Review: Introducing an artist that's been on the scene for some three-to-four years now - and picking up plaudits by the release - is Russian funk, disco and soulsmith ScruScru. He arrives on Omena - of course home to the music of HNNY, Seb Wildblood and Mella Dee among others - and does so with the suggestion of a return visit. But first and foremost, South Wind, Clear Sky Part 1 brings the sounds of ScruScru (real name Anton Bogomolov) to a whole new cosmic level - just take one listen to "Maneki-Neko". With the artist's blend of jazz-funk, seductive disco-powered house, topping percussion and warm rhodes, ScruScru's experimental beatmaking goes west!
Review: While some labels have scaled back their output during the ongoing global pandemic, Shall Not Fade has not let up. The Bristol-based label's latest must-check release is a typically jazzy deep house mini-album from experienced German producer Tilman. There's not enough room to detail every track on offer, but we'd suggest starting with energetic, techno-tempo opener 'Relax Yourself' (breezy jazz-funk-house on steroids), before moving on to the squelchy and tactile late-night hypnotism of 'Beauty In The Dark' (think Italian dream house with extra percussive drive) and the bumpin', sample-rich jazz-house goodness of 'Vice Versa', whose beats reminded us of some of Switch and Jesse Rose's work as Inducive. There are plenty more highlights scattered across the EP, making it a genuine must-check for deep house heads.
Review: Under the ALVA alias, Raphael Bureau-Mirat and Alexander Gueri previously impressed via releases on Chez Damier's Inner Balance imprint and Parisian label Pont Neuf. Here they return to the latter as Calmos & Berzingue, bringing with them a bolder and more forthright collection of cuts. They begin by peppering a bouncy beat with jaunty synth riffs and smile-inducing chords on 'Java', before opting for chunkier, heavier bass, psychedelic acid lines and a few exotic melodic flourishes on the rather good 'Pali Kao'. 'Piat' is a sunnier, warmer and slicker slab of tactile deep house gold, while 'Burnouf' is a wonderfully positive, retro-futurist house treat.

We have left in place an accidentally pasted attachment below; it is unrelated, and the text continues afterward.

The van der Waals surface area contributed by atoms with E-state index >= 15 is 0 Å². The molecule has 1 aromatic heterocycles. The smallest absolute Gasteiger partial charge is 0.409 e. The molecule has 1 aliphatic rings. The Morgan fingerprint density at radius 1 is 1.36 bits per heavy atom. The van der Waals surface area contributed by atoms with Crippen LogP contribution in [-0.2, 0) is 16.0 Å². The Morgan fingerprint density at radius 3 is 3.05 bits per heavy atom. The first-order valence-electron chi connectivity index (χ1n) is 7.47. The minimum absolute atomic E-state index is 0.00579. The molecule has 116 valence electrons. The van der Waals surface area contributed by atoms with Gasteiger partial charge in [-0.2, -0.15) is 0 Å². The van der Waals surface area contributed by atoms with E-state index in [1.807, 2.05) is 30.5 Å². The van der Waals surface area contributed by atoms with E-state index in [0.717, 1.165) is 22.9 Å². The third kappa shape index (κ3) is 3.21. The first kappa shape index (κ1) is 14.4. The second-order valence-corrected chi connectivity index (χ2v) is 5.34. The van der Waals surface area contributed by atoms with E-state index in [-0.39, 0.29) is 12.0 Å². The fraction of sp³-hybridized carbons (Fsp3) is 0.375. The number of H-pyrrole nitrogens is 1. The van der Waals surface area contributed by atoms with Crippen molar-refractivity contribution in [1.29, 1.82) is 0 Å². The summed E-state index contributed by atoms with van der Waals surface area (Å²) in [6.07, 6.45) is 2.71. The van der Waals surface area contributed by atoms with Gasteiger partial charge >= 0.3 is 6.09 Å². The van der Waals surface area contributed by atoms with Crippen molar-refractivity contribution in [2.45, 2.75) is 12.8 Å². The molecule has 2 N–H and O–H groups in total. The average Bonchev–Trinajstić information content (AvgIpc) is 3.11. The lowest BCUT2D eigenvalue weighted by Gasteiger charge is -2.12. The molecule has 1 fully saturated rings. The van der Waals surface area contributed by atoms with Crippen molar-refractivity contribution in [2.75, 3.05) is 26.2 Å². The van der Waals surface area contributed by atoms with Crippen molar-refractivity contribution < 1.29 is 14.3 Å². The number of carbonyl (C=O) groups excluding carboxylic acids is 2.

Review: After six long years, Bent's Naill Tolliday has decided to re-activate his lesser-known Smoke alias, a pseudonym he has previously used to showcase the more minimalistic, dub-fired and hypnotic end of his house and techno productions. As you'd expect, the tracks on EP3 fall into this loose category too. Check first 'DBSDUB2', a hypnotic and trippy dub house number wrapped in spacey, late '90s UK tech house synths, before admiring the more percussive but no less drowsy or immersive 'BAQDUB'. There's a sleazier late night feel to the similarly dub techno influenced throb of 'HOTARU', while 'BAUCH3' is the kind of gently loved-up and locked-in number that would sound superb ushering in daybreak at a remote outdoor free party.